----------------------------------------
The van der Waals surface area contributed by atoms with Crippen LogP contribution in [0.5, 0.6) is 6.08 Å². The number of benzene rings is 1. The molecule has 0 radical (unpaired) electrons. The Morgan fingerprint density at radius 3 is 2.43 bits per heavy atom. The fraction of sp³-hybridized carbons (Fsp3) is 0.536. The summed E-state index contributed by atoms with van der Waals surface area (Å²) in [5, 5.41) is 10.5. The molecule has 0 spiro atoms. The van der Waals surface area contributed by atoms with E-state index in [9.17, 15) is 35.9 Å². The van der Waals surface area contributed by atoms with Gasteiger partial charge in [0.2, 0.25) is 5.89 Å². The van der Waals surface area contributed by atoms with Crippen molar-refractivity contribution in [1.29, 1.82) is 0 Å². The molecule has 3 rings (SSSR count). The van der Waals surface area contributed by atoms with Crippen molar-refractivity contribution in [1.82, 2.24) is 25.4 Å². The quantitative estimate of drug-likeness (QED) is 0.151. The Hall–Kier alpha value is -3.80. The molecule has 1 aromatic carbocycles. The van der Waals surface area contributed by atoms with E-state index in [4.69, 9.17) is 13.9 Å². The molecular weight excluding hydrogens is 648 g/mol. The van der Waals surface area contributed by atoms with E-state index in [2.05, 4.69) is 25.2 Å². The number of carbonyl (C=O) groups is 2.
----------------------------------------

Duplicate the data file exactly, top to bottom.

The van der Waals surface area contributed by atoms with Crippen LogP contribution in [0.5, 0.6) is 6.08 Å². The number of benzene rings is 1. The molecule has 0 radical (unpaired) electrons. The Morgan fingerprint density at radius 3 is 2.43 bits per heavy atom. The fraction of sp³-hybridized carbons (Fsp3) is 0.536. The summed E-state index contributed by atoms with van der Waals surface area (Å²) in [5, 5.41) is 10.5. The molecule has 0 spiro atoms. The van der Waals surface area contributed by atoms with E-state index in [9.17, 15) is 35.9 Å². The van der Waals surface area contributed by atoms with Gasteiger partial charge in [0.2, 0.25) is 5.89 Å². The van der Waals surface area contributed by atoms with Crippen molar-refractivity contribution in [1.29, 1.82) is 0 Å². The molecule has 3 rings (SSSR count). The van der Waals surface area contributed by atoms with Crippen molar-refractivity contribution in [1.82, 2.24) is 25.4 Å². The quantitative estimate of drug-likeness (QED) is 0.151. The Hall–Kier alpha value is -3.80. The molecule has 1 aromatic carbocycles. The van der Waals surface area contributed by atoms with E-state index in [4.69, 9.17) is 13.9 Å². The molecular weight excluding hydrogens is 648 g/mol. The van der Waals surface area contributed by atoms with E-state index in [2.05, 4.69) is 25.2 Å². The number of carbonyl (C=O) groups is 2.